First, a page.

Mangia is like a food store for people who don’t care about food. A joint that is way more about catering corporate lunches than it is feeding the teeming Midtown masses. Those places that deliver a giant tray of bread and meat on a rolling cart piloted by a wide-eyed dude in a white apron while some blowhard strategist runs through his Powerpoint about synergy and changing the paradigm.
Yes, that place. The mix of swirled rye and pumpernickel covering stone mustard and turkey with green apple. Toted by the aforementioned aproned guy who is wondering why you’re staring at him with longing and hungry violence in your eyes. Because Brad won’t shut the fuck up about supply chain and the sales funnel when all you want to do is pounce on one of those roast beefs and chocolatey brownies. And then he finally stops talking and you’re told that we’re going to work through lunch and that you should just grab something as we move on to Maria’s presentation on blockchain. And so nobody cares about the food other than the fact it’s food. And I suppose it gives you something to do with your hands and face other than pretend to be interested in this completely irrelevant meeting. Ultimately, it keeps your belly warm and it’s free.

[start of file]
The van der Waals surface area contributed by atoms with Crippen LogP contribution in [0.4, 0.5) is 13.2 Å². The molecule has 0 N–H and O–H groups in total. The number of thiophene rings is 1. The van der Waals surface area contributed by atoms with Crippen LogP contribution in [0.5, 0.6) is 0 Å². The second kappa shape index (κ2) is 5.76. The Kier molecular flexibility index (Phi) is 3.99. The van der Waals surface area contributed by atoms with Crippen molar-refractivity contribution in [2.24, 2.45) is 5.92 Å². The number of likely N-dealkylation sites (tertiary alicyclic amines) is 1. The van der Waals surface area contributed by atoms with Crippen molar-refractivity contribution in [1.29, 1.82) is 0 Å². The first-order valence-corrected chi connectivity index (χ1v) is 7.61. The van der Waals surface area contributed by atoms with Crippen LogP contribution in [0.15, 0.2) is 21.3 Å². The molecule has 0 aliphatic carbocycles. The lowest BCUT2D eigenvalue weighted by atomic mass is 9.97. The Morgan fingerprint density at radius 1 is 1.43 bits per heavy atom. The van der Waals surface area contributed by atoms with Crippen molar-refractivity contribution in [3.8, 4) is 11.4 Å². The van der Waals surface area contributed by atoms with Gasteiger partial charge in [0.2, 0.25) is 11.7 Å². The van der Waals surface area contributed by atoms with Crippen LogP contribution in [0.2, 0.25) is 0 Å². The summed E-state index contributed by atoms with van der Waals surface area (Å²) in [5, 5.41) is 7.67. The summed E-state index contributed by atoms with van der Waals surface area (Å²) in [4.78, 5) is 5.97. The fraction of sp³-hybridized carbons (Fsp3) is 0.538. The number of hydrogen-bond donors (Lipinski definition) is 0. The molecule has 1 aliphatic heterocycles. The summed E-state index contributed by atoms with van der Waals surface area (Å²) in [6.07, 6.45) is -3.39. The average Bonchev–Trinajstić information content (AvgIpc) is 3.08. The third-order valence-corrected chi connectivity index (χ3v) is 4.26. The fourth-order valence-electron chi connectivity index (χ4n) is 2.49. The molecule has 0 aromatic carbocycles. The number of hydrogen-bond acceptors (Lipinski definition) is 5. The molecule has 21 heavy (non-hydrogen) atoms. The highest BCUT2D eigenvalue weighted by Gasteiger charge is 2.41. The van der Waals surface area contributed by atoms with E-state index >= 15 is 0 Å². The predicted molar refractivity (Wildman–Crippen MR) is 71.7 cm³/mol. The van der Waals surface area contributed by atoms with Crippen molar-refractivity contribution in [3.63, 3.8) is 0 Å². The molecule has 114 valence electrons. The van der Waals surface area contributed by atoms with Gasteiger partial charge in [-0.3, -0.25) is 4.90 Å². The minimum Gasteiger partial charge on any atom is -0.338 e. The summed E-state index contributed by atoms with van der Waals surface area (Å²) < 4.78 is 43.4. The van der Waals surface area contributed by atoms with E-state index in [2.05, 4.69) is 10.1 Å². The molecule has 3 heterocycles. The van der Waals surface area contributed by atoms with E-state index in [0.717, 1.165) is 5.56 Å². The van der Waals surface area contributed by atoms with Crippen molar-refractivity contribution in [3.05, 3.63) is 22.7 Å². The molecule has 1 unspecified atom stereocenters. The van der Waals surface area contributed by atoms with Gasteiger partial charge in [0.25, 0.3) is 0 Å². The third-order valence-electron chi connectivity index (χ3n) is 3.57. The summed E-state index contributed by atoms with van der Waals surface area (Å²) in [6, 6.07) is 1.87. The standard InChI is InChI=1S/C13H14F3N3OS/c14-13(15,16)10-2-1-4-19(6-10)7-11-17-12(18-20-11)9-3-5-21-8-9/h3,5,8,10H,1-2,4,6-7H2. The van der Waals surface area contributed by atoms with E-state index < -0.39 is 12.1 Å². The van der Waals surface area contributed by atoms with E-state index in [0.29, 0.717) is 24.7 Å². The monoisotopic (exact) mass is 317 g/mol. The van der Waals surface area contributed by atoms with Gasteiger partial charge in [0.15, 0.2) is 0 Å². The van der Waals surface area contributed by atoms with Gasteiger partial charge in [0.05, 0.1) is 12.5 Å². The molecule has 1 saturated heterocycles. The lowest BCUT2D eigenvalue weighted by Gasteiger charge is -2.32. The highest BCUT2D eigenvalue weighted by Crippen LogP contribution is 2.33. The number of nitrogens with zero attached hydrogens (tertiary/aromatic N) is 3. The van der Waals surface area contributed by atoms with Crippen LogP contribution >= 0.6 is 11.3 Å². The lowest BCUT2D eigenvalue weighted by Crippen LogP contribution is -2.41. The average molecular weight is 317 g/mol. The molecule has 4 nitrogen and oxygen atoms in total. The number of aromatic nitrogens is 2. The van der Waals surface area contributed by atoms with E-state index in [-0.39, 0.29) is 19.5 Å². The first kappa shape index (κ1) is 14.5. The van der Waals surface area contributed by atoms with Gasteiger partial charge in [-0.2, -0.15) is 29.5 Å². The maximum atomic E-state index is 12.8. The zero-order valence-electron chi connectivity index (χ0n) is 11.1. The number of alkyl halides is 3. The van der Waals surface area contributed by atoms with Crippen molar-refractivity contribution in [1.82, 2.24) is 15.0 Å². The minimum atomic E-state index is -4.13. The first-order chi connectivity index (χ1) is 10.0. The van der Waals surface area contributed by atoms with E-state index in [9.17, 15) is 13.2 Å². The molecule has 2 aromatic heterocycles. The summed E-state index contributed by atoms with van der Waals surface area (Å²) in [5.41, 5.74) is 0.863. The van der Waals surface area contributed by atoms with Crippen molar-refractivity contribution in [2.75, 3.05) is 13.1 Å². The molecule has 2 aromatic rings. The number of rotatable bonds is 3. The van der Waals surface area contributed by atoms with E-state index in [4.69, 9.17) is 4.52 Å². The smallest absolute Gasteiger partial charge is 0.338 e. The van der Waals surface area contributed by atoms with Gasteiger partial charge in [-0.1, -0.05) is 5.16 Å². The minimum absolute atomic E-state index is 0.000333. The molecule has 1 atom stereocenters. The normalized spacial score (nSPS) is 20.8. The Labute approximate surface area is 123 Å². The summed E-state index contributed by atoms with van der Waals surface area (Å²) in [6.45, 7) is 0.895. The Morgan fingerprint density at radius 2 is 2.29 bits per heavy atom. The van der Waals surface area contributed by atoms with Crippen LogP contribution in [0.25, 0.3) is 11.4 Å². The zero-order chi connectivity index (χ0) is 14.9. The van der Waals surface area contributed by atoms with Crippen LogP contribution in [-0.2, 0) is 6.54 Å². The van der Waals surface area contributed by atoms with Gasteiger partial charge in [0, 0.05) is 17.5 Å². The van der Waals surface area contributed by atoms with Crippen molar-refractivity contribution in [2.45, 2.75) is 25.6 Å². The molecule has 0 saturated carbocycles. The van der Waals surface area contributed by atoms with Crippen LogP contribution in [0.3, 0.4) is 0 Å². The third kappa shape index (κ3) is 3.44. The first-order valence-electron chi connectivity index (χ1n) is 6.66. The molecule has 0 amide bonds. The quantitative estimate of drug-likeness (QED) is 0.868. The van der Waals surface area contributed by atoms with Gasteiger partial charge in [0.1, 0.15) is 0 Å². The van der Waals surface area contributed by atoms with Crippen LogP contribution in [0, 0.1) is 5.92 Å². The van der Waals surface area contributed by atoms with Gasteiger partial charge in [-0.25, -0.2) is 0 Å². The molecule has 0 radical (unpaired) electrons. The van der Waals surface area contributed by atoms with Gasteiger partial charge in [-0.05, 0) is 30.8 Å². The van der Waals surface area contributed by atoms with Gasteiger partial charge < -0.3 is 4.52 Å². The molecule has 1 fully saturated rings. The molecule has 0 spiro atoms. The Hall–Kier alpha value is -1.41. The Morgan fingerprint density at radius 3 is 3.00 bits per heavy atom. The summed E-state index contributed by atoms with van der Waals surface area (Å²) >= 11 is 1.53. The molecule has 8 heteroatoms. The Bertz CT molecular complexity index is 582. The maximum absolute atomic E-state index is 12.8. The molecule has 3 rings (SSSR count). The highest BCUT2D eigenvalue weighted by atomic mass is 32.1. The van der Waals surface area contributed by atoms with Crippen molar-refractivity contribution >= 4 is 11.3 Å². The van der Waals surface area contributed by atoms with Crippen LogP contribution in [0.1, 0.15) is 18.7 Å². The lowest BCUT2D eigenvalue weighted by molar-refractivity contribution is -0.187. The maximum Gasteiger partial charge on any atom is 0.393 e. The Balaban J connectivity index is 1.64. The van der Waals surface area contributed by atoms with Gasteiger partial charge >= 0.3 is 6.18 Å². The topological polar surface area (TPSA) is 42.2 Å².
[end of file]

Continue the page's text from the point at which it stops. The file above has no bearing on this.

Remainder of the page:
But, no, I didn’t experience this Mangia in that atmosphere. I actually went into the retail store and bought a tuna sandwich. An experience that kind of mirrors one of those stores that ostensibly sells clothes, but the focus seems to be on the architecture and decor rather than the blouses or whatever. Yeah, walking into Mangia feels more like crossing the threshold of an abc carpet & home than it does a restaurant. Despite cranking out what I imagine are thousands of sandwiches a day for those corporate events, their in-house production line feels more like mom making PB&J at the kitchen counter. The salad bar has probably seven things in it. And I feel like it’s in a half barrel with some ice in it. It’s “cute,” but not super useful. The whole experience is just way too twee.
But worst of all was the actual food. A flaccid, lifeless tuna deal that feels like what my mom used to serve me for lunch in the 70s. Including the wheat bread. So, there’s the rub. When this stuff is served to you during a boring-ass meeting for free, it’s “Yay, it’s Mangia!” Because it seems — I don’t know — fancy. But when you proactively march into the place to throw down your own hard-earned cash, it lacks the luster and distraction value that it otherwise affords in Powerpoint world.